What is your writing for? Writing is purposeful. You don’t pick up a pen and commit words to paper accidentally. Is this a blog? An academic piece? A query letter? A creative piece? Resume? Knowing your audience is a time-tested lesson in writing, so for formal prose, always go the safe route and edit your piece to perfection to ensure perfect, “proper” grammar.

On the other hand, for creative pieces, bad grammar can help the author illustrate his or her point. The form your writing takes should match its tone.

Cormac McCarthy is known for his stark, bare prose and his distaste for commas and other forms of punctuation, such as the quotation mark. His writing not only complements the often-bleak tone of his work, but also adheres to a simplistic style for the sake of clarity and rhythm. He believes that punctuation can often disrupt the flow of a sentence and is usually superfluous.

Hope this was enlightening. I encourage those interested to read more on the topic. Here are some semi-related links to check out on the topic of grammar:

http://opinionator.blogs.nytimes.com/2012/07/09/a-matter-of-fashion/?_php=true&_type=blogs&_r=0

http://grammar.about.com/od/rhetoricstyle/a/effectivefrag.htm

http://andthatswhyyouresingle.com/2013/03/12/does-bad-grammar-punctuation-turn-you-off/

1

Writing tips from 2013 to help you in 2014

I hope you all had good holidays. I personally did a lot of celebrating since my birthday falls right between Christmas and New Year’s. One highlight was seeing Kinky Boots on Broadway. I loved it! After so much fun, I feel ready (even if my piles don’t) to be back at work and motivated to work with my authors to sell lots of great books.

I like at this time of year to regroup, look at the big picture, and try to come up with a strategy for a successful year ahead. I find this approach to be effective, even if I can’t always keep all of my annual goals.

I love this list of best-of writing articles from 2013 compiled by Writer’s Digest because it covers so many bases in the writing process. And it’s especially useful since it’s broken down by categories like Writing Better Characters, How to Get Published, and Inspiration for Writers. One of my favorites is the 2001 interview with Tom Clancy and his quote: “I do not over-intellectualize the production process. I just keep it simple: Tell the damn story”. That’s definitely keeping it simple, and direct!

I wanted to share it with our blog readers who are hopefully feeling like I am – motivated, energized, and ready to work hard to be as successful as we can be. Starting out by reading these articles just might help get you on the right track for the year ahead.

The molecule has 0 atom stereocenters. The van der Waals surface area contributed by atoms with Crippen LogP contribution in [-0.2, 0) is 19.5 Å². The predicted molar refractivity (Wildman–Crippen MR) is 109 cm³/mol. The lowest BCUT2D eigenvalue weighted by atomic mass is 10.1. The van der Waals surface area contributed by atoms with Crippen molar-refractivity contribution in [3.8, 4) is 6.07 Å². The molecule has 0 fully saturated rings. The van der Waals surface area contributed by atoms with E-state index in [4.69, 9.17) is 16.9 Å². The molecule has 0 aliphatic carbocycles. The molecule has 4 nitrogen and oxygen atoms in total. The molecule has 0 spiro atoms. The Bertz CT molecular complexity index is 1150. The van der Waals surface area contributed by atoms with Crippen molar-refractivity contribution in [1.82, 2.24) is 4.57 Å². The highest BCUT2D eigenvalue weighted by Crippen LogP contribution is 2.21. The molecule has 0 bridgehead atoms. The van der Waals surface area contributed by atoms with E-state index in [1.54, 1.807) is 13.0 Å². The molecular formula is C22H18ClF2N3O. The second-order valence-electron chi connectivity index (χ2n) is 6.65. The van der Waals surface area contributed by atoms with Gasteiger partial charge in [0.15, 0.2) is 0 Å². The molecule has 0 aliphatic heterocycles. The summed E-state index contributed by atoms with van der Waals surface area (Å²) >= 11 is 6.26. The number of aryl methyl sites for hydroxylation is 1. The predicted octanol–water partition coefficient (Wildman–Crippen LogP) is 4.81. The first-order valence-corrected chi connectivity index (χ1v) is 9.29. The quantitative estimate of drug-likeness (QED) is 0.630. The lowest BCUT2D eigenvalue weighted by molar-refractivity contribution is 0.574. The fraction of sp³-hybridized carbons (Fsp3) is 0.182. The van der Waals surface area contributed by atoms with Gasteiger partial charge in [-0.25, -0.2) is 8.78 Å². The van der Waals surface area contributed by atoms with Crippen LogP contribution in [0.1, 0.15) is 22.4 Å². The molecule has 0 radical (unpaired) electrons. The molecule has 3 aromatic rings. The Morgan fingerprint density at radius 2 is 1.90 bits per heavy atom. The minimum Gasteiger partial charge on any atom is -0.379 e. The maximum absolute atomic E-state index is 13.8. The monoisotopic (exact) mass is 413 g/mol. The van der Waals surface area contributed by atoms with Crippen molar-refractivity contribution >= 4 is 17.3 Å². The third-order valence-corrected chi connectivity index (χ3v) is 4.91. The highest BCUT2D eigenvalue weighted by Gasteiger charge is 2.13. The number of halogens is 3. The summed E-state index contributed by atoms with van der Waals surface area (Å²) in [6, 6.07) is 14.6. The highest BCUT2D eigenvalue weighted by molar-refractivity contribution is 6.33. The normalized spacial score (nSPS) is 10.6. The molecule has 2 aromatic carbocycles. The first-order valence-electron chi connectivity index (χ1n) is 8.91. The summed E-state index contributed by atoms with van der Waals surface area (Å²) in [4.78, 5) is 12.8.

Enjoy and please let us know which articles from their list you find to be the most helpful. Now, let’s all get to work!

9

Virtual assistant to the rescue!

I was reading PW online and came across this piece about writers hiring virtual assistants to help them with various admin tasks related to their writing. I was intrigued, and it seems there’s a crop of these online helpers out there in business to lighten the load on writers so that they can spend more time on what they do best – writing!

It’s a simple concept, and yet novel and very 21st Century. I’m sure there are a variety of ways in which these relationships can be developed and managed in terms of pay, hours, and the “virtual” piece suggests the person works remotely. It’s key to find someone who knows the skills required (or can learn them), can do the job from wherever they are, and can be flexible to meet your needs as a writer which can change depending on where you are in your career.

This might not be the right solution for everyone, but I do think there are some ideas in here worth exploring. For example, the list that Kati comes up with describes various activities that a virtual assistant can help with. It includes everything from answering e-mails, updating your website, handling mailings for promotions, and exploring/managing all forms of social media.

In this market, writing is only one part (thankfully it still is the most important part) of the job. Marketing and promoting yourself and your work is critical to an author’s long-term success and that’s why a virtual assistant (or any other kind of assistant for that matter) is an interesting concept to contemplate.